Between the deep rafters sits a subsidiary grid of smaller glulam sections. The striking graphic arrangement of the rafters into this ‘tartan’ provides a rational and attractive framework for oak batten infill panels with acoustic backing, which were prefabricated and fully finished offsite. The geometry was developed to limit the panels to just four different shapes across the building and make them a manageable size for manual handling. These elements have simple screwed connections, whereas the primary and secondary timbers use concealed hangers or galvanized flitch plates, depending on their load requirements. The bolt holes and flitch plates were plugged and packed to conceal the installation.
The millimetre precision of the glulam allowed for the development and construction of complex connections, enabling the assembly of roof pitches set to different angles. These connections formed the interface between the timber roof and the steel structure that supports them. The galvanised plate connections were developed by engineersHRW and specialist contractors Constructional Timber considering both the structural requirements and the ability for the large timber elements to be installed.
Installing the Roof “The timber-faced steel ring beam at the eaves was used to achieve depths that could be incorporated within the wall and provide an angled reveal that matched the primary rafters,” adds Greg Nordberg. “This element has higher loads than the rafters as it is shared by both roofs, and a timber ring-beam here would have appeared significantly out of scale. The steel ring was surveyed prior to erection of the timber pyramids resulting in a clean boundary of contractual responsibility.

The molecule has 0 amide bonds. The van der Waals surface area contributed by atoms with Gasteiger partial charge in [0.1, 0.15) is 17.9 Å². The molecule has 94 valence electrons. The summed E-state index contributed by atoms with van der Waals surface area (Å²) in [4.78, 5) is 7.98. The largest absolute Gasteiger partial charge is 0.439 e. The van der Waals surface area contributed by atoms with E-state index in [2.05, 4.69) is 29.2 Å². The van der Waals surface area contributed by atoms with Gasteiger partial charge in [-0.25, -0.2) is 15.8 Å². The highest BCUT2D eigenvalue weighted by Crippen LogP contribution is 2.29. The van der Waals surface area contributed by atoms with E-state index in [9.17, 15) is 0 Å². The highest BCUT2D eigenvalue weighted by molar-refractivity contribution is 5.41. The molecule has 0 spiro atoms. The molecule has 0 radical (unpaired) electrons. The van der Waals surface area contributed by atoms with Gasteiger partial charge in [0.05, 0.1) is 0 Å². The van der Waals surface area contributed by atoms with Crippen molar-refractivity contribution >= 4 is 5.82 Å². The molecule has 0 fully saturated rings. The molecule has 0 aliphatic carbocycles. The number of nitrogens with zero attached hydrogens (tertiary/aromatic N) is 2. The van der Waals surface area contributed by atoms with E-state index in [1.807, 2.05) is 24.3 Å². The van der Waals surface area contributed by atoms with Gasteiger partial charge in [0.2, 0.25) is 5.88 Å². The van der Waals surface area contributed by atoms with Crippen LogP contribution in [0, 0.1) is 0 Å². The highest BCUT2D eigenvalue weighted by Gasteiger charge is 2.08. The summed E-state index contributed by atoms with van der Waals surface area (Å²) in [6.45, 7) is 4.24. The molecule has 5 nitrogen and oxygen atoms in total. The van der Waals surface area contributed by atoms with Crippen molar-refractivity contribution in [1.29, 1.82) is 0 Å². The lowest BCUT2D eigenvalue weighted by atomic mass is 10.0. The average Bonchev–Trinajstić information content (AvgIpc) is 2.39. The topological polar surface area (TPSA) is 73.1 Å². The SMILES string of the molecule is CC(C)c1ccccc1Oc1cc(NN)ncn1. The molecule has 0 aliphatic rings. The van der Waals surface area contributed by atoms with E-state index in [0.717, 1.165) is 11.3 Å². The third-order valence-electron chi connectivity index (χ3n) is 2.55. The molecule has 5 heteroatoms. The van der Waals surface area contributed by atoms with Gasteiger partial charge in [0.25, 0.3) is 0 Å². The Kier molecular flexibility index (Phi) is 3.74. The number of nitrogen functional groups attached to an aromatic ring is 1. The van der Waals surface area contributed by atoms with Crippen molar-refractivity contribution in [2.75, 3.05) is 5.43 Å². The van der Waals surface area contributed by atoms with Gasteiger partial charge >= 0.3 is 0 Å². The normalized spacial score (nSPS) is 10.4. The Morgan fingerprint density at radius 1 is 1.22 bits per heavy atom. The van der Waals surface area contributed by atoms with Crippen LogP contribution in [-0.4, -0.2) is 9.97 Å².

“The roof pyramids were erected by supporting the upper ring-beams with scaffold and installing the four corner rafters by dropping the end of the timber beneath its final position and rotating it to ease the timber into place. The use of the scaffold afforded sufficient tolerance to position these elements and, once installed, the roof could then support its own weight while the remainder of the glulam was infilled.”
Andrew King, from Constructional Timber adds: “With the restricted site access all deliveries were arranged using rigid vehicles only, which was challenging when the hip-beams were nearly 11m long and weighing 1.2 tonnes. For the installation sequence it was key to fix the level of the lantern beams off the temporary loadbearing scaffold supplied by the main contractor. The lantern beams were levelled to the correct height before the twin hip-beams were craned into position. The members were all supplied fully protected and with their fire treatment applied so to reduce site time and potential for damage.”
Ensuring long-lasting harmony in the different timber finishes – spruce glulam structure, oak timber linings and joinery and oak engineered wood floors – was important. We were keen to control the aesthetic over time and were mindful that the softwood glulam would redden from sunlight exposure. We wanted to avoid the space adopting an orangey ‘sauna’ look and a strident contrast with the more muted hue of the aged oak finishes. For this, we worked closely with timber coatings’ company Renner to do accelerated ageing of the different glulam finishes in a lab, developing a white tinted fire-proofing finish that would remain UV-stable.